In a bid to understand why Ascra performs so well in the T2 position, six Judge For Yourself trials last year underwent further evaluation with in-depth research into whether crop improvement or better disease control is responsible, says Bayer’s commercial technical manager, Jon Helliwell.
The analysis included advanced aerial imaging six weeks after the T2 application to give an indication of the leaf chlorophyll content, plant vigour, stress detection and nitrogen uptake in the crop.
“We were aiming to catch the point at which T2 fungicides were running out of steam, and the crops were naturally beginning to senesce or have disease come back into them. And to assess whether Ascra, compared to other products, was giving a prolonged green leaf area through better Septoria protection, which would then build higher yields.”
Leaf chlorophyll analyses on flag leaves using the YARA N-Tester were also carried out as well as visual assessments, yield analysis and grain quality measurements.
The relationship between green leaf derived from the drone imaging, ground measurements of leaf chlorophyll, and subsequent yield data from the grower combines was striking, notes Dr Helliwell.
There was a moisture-adjusted yield response benefit of 1.59 t/ha in David Hoyles’ crop of Graham in Lincolnshire, compared to his comparison treatment of 1.25 L/ha Adexar. A main benefit of the trial location was the even soil texture across the field, demonstrating to a line where different T2 chemistry was applied, notes Dr Helliwell.
In another trial, Herefordshire grower Mark Wood compared Ascra to Elatus Era in his crop of Costello. Mr Wood obtained an equally impressive moisture-adjusted average yield benefit of 1.57 t/ha, with drone mapping and ground observations confirming greener and less disease-stressed top two leaves where Ascra was used at T2.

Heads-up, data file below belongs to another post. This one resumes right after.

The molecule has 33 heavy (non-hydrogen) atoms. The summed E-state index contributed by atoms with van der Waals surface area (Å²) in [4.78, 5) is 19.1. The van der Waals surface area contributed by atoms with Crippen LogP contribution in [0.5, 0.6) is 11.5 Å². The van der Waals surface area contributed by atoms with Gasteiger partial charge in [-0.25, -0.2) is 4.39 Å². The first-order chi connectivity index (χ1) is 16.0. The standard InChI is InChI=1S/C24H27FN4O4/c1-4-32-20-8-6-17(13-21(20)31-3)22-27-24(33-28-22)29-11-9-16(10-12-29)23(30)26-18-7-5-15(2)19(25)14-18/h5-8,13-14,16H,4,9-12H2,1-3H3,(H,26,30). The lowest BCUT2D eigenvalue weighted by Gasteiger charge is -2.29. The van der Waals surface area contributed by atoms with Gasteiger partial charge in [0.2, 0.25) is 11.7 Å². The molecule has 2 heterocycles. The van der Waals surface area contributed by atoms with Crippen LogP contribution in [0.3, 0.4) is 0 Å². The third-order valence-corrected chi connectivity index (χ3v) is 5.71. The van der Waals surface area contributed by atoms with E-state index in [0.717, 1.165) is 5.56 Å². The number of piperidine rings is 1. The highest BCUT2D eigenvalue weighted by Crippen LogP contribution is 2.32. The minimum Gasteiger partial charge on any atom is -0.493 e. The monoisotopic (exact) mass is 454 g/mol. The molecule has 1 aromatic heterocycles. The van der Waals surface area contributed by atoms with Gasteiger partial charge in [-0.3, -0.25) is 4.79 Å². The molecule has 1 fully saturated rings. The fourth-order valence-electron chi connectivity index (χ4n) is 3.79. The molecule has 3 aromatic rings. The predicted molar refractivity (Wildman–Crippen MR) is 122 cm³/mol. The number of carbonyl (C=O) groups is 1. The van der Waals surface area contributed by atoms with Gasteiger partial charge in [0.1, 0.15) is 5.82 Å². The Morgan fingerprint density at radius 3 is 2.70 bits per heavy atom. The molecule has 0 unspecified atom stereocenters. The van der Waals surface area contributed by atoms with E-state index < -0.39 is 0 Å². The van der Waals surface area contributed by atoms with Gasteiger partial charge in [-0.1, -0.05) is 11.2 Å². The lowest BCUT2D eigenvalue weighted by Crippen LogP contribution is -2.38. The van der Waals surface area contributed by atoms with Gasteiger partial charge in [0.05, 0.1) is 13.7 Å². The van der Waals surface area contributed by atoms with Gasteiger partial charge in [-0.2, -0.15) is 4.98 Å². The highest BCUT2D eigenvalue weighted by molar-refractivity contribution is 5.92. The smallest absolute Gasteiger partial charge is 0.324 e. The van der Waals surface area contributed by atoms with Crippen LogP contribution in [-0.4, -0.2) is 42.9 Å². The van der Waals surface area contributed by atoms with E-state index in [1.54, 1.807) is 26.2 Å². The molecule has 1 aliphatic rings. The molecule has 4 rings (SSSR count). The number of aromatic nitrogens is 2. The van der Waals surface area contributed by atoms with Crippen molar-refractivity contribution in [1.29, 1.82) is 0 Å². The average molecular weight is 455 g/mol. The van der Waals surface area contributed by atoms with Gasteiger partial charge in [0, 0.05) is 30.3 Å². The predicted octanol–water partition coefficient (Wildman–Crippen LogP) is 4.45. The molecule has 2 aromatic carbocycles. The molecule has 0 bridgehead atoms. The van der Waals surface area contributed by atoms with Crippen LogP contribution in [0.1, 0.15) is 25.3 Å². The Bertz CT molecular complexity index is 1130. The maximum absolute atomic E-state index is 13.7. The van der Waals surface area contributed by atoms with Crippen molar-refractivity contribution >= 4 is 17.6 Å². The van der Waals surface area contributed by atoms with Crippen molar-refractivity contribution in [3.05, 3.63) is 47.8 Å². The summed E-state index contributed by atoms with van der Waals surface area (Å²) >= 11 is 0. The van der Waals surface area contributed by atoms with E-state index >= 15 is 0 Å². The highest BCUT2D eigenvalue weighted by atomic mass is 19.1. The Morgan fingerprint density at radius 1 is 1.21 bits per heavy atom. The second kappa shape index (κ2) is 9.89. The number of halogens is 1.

Yara’s Mark Tucker isn’t surprised by the findings of the chlorophyll analyses which back up the drone mapping and yields.
The readings in both Mr Wood’s and Mr Hoyles’ trials (see table below) demonstrate how different fungicide products allow the plant to retain chlorophyll for longer and give canopy duration. This allows for a higher nitrogen content in the plant, leading to higher yield and better grain quality, says Mr Tucker.
Historic data from Yara shows that a difference in a late-season chlorophyll reading between 500 and 250 on the N-tester would suggest 1% less nitrogen in the flag leaf, which could relate to up to a 2.0 t/ha yield drop.
“This happens as a result of better disease control. There is less respiration in the plant so you’re developing dry matter through photosynthesis rather than burning energy through respiration, so there is better nitrogen efficiency within the plant.”
The chlorophyll results may also indicate some fungicides could be increasing nitrogen uptake because of improved plant health, explains Mr Tucker.
“You could be in a position where you will hit the optimum nitrogen better, so in effect using less nitrogen to achieve the same yield.”
The YARA N-tester is usually used earlier in the season to make decisions about nitrogen applications, yet Mr Tucker believes that with additional testing points within the season, readings could be used as a measure of fungicide performance, but not on which to base fungicide application decisions.
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N-Tester results comparision
Note: a 10 point difference on the N-Tester result related to 4 kg N/ha in the crop
Over 50 farmers across the country tried Ascra at T2 last season versus their current farm standard. In 73% of cases Ascra yielded more than the competition, with an average yield increase of 0.31t/ha. Hover over the chart to see the yield differences from each farm.
You can get a closer look at the drone maps, visual comparisons, chlorophyll measurements and more in the articles below.
Last season posed few challenges for wheat disease strategies for Lincolnshire grower David Hoyles.
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On-farm trials are assisting Staffordshire farmer Roger Hopley choose fungicides that help him hit winter wheat market specification and protect his high-value seed crops.
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